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In today’s business climate more focus is placed on lean operations. This trend is becoming increasingly more commonplace as corporations are divesting of business lines and returning to core competencies. As decentralization continues to grow and corporations are relying on supply and sales agreements with non-related parties, the impact of a supplier or customer’s loss on a business’ operations increases substantially.
The claims audit is the anathema of day-to-day claim operations. Nothing is more disruptive. Yet, if properly defined, nothing is more informative and helpful in improving a claim management program. This article will examine the need for a regular auditing program and provide a recipe for a three-dimensional approach to the process in order to maximize the accuracy of the audit results. The need to conduct regular claims audits has already been widely discussed. With the magnitude of self-insured claims programs (including self-funded programs) and the millions of dollars spent on claim administration fees, what better way to verify whether the money spent has been justified or wasted? In essence, an audit of closed and open claims should accomplish several things.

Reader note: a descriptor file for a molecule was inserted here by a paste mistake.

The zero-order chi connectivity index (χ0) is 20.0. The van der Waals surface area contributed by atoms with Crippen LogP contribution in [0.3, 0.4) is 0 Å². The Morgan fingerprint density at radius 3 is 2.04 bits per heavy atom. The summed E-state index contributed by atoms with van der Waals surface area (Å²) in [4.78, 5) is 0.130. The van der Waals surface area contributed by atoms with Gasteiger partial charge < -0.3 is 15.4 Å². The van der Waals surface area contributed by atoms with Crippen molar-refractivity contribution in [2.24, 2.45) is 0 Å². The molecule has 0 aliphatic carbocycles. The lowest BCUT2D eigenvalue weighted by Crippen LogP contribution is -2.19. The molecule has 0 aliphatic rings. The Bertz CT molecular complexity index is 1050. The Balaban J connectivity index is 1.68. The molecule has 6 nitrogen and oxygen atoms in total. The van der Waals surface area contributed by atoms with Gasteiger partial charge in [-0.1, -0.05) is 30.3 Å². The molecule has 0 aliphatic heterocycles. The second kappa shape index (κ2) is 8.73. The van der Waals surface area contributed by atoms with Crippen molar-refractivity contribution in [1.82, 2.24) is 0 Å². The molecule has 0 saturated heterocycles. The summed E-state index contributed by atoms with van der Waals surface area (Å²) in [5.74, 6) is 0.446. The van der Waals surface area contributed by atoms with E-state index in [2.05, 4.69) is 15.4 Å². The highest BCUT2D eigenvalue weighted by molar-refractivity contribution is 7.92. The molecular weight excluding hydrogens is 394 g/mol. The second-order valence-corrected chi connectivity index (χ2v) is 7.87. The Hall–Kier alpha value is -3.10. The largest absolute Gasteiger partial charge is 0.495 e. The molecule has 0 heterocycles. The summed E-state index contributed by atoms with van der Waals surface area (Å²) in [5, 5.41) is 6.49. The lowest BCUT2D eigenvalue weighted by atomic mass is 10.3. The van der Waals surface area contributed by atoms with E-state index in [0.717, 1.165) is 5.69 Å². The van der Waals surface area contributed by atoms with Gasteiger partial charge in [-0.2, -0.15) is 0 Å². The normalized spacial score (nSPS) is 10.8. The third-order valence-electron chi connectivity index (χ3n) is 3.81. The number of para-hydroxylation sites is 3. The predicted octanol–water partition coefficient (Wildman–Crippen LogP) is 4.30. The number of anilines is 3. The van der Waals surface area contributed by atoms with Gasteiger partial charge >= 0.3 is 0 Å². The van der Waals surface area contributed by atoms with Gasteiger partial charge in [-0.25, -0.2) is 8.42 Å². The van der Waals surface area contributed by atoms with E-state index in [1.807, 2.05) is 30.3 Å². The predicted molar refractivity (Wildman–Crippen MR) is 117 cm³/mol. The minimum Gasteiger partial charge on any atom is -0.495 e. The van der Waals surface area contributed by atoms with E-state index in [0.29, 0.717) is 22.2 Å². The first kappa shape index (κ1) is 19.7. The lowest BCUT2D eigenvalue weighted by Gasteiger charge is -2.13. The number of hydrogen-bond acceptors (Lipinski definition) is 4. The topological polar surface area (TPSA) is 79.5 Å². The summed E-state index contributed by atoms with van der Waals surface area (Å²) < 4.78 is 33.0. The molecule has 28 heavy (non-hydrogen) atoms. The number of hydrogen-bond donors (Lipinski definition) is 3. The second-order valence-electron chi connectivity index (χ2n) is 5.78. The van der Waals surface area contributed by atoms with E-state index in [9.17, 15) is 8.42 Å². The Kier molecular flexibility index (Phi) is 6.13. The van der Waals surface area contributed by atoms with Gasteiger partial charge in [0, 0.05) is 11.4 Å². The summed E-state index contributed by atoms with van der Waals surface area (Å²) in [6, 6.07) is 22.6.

A hair-weaving certificate requires 300 hours of training. An individual selling reinsurance needs zero education and faces zero testing.
For many small to mid-sized companies there is the overriding element of misplaced trust in the broker and a gross misunderstanding of their own duties.